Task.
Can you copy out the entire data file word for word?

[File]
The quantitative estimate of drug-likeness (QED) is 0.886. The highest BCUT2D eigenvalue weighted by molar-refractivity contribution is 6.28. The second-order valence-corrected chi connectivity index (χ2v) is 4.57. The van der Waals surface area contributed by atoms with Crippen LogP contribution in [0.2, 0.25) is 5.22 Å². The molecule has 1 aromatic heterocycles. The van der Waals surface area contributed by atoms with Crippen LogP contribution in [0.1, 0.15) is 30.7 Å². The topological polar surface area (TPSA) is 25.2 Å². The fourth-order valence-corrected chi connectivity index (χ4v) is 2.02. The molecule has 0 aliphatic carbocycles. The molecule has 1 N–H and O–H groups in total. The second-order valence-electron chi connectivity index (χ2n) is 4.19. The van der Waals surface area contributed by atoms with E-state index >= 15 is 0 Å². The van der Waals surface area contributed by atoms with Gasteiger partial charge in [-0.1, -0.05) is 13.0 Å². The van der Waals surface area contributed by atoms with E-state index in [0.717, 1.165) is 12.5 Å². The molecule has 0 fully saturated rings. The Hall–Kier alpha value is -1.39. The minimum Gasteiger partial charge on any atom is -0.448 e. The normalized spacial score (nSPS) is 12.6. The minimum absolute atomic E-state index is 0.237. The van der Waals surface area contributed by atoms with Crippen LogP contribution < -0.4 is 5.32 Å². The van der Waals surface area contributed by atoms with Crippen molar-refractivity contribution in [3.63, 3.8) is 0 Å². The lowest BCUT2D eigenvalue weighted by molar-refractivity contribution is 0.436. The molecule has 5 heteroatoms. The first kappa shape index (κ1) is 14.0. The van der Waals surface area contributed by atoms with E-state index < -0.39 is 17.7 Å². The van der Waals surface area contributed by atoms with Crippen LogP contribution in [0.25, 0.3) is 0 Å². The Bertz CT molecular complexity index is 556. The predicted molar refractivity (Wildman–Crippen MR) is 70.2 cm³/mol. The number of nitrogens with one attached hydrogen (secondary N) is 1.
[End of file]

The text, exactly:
The quantitative estimate of drug-likeness (QED) is 0.886. The highest BCUT2D eigenvalue weighted by molar-refractivity contribution is 6.28. The second-order valence-corrected chi connectivity index (χ2v) is 4.57. The van der Waals surface area contributed by atoms with Crippen LogP contribution in [0.2, 0.25) is 5.22 Å². The molecule has 1 aromatic heterocycles. The van der Waals surface area contributed by atoms with Crippen LogP contribution in [0.1, 0.15) is 30.7 Å². The topological polar surface area (TPSA) is 25.2 Å². The fourth-order valence-corrected chi connectivity index (χ4v) is 2.02. The molecule has 0 aliphatic carbocycles. The molecule has 1 N–H and O–H groups in total. The second-order valence-electron chi connectivity index (χ2n) is 4.19. The van der Waals surface area contributed by atoms with E-state index >= 15 is 0 Å². The van der Waals surface area contributed by atoms with Gasteiger partial charge in [-0.1, -0.05) is 13.0 Å². The van der Waals surface area contributed by atoms with E-state index in [0.717, 1.165) is 12.5 Å². The molecule has 0 fully saturated rings. The Hall–Kier alpha value is -1.39. The minimum Gasteiger partial charge on any atom is -0.448 e. The normalized spacial score (nSPS) is 12.6. The minimum absolute atomic E-state index is 0.237. The van der Waals surface area contributed by atoms with Crippen LogP contribution < -0.4 is 5.32 Å². The van der Waals surface area contributed by atoms with Crippen molar-refractivity contribution in [3.63, 3.8) is 0 Å². The lowest BCUT2D eigenvalue weighted by molar-refractivity contribution is 0.436. The molecule has 5 heteroatoms. The first kappa shape index (κ1) is 14.0. The van der Waals surface area contributed by atoms with E-state index < -0.39 is 17.7 Å². The van der Waals surface area contributed by atoms with Crippen LogP contribution in [0.25, 0.3) is 0 Å². The Bertz CT molecular complexity index is 556. The predicted molar refractivity (Wildman–Crippen MR) is 70.2 cm³/mol. The number of nitrogens with one attached hydrogen (secondary N) is 1.